On Monday, University of Hawaiʻi at Hilo Chancellor Bonnie Irwin and Hawaiʻi Community College Interim Chancellor Susan Kazama met with the education committee of the Japanese Chamber of Commerce and Industry of Hawaiʻi.
“We provided updates from our two campuses, and had a great conversation about pathways from high schools and how we might increase the college-going rate for Hawaiʻi Island,” says Chancellor Irwin.
“My dream for UH Hilo is that every student will be able to do something meaningful outside of class, whether it is research, studying abroad, an internship, or community service,” says Irwin. “A student told me that studying abroad at another university opened a door of opportunity she did not even know was there. This is what I see happening at UH Hilo.”
Access to these opportunities for as many students as possible is a high priority for UH Hilo. Behind every support fund or scholarship is a person or company committed to making higher education available to all students, Irwin says.
“Members of the local community who give their support to UH Hilo see it as an investment in the future.”
Irwin recounts how a past experience served as the inspiration behind the creation of the fund. Reflecting on her time at another university, she vividly recalls accompanying 17 students and four faculty members to a conference, traveling across many states by plane and car, and having their meals together.
“The rapport we established among the students and with their faculty created lasting memories and instilled in the students confidence in what they learned,” says Chancellor Irwin. “I still tell stories from that trip, and I am still in touch with those students, watching them grow in their careers. I want students and faculty at UH Hilo to have these same experiences, assuring students that they are ready to join the leagues of professionals in their fields.”
A vision for changed lives and transformed communities
Increased student engagement in research, guided by the exceptional faculty at UH Hilo, is expected to result in a higher number of graduates pursuing post-baccalaureate degrees. Irwin hopes this long-term vision will change lives and the Hawaiʻi Island community.
“Some students have the resources and knowledge to seek opportunities, but others find them beyond their reach…and I think funds like the one I am establishing help create more of these opportunities. UH Hilo is a hidden gem, a place where cool things are happening all the time. Our challenge is to make more people aware of our excellence, our dedication, and our aloha,” Irwin says.
The documentary is directed by filmmaker Alana DeJoseph, a former Peace Corp volunteer who attended Monday’s screening. A Q&A with a lively audience followed showing of the film.
The Peace Corps has historical significance to UH Hilo. Hawai‘i Island was chosen as a primary training location for thousands of Peace Corps volunteers in the 1960s and the university’s precursor—UH-Hilo Branch—contributed greatly to the training program.
Many who attended Monday’s showing are return Peace Corps volunteers who returned to Hawai‘i Island to settle down and build their careers, becoming productive members of island communities.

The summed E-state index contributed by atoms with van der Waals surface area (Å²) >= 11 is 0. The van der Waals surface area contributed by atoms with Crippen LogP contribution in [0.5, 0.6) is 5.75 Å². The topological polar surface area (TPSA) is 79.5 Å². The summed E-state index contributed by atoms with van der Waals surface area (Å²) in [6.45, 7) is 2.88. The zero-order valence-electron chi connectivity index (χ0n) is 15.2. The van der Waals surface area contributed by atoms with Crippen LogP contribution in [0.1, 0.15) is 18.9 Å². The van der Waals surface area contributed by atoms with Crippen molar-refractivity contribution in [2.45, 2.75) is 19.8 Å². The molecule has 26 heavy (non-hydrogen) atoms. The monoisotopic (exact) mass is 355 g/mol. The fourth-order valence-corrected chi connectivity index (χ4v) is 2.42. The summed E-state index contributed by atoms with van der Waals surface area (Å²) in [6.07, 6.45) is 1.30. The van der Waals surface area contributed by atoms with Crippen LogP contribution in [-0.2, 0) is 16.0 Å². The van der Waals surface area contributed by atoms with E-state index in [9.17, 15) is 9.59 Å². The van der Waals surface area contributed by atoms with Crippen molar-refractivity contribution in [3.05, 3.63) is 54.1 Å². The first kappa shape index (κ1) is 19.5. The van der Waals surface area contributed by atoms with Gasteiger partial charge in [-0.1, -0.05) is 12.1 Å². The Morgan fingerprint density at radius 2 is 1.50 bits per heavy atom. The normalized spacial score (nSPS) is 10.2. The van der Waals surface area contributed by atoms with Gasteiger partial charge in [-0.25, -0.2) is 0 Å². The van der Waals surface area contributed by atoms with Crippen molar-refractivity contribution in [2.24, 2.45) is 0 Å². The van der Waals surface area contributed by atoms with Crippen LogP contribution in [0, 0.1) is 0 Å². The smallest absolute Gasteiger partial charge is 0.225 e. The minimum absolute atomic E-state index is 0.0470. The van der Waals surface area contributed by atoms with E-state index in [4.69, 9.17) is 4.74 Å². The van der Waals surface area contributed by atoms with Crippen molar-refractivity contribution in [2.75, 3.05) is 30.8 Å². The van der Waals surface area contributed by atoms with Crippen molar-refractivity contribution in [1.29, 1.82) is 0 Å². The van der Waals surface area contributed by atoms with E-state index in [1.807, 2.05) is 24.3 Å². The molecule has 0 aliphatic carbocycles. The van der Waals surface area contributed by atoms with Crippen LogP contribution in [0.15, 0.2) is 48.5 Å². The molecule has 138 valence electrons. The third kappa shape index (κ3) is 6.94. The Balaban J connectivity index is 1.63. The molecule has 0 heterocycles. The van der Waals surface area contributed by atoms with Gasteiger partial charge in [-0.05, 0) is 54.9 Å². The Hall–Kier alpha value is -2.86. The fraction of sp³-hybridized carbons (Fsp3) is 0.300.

University of Hawai‘i at Hilo Athletics and the Vulcan Booster Club honored two Hilo families at the Vulcans Legacy Dinner on Friday at the Hilo Yacht Club.
Steve and Emma Handy, and Joe and Diana Hanley, and their families, have been ardent supporters of not only UH Hilo and Vulcans Athletics, but also the entire Hawai‘i Island community for decades.
The Handy family, Steve and Emma and son Steve Jr., owned and operated East Hawai‘i Subway franchises up until recently. “They have supported Vulcan Athletics as corporate sponsors and boosters since the late 1990’s,” says UH Hilo Chancellor Bonnie Irwin.
The Hanley family owns Orchid Isle Ford, and the family has made numerous contributions to the community. “Father, Walsh Hanley (now deceased), was one of the original Vulcan Boosters and a proud supporter of UH Hilo Athletics,” says Chancellor Irwin. “His legacy of support for Vulcan Athletics has continued to this day through the Hanley Ohana and Orchid Isle Ford.”
“Through their vision and generosity, these families have made our community a better place,” says Pat Guillen, director of UH Hilo athletics. “Whether through generous donations and sponsorships to fund operating needs and scholarships for athletics, or working on clean water projects in Fiji or founding the Children’s Justice Center for East Hawai‘i, the impact that the Handys and Hanleys have made are immeasurable and truly inspiring. I am proud to call them my friends and I am a better person for knowing them.”
Proceeds from the event benefit the Vulcan Booster Club in support of Hawai‘i Hilo Athletics’ 12 sports teams and their student-athletes.
“This Vulcans Legacy Dinner honors those who have done so much for this community, our university and our athletics department,” says Keene Fujinaka, president of the club. “Our honorees this year epitomize the values and sense of giving, which makes Hawai‘i Island so special. These families have a legacy of generosity while asking for nothing in return. We are honored to recognize both the Handy and Hanley families and are so grateful for their continued support over many years.”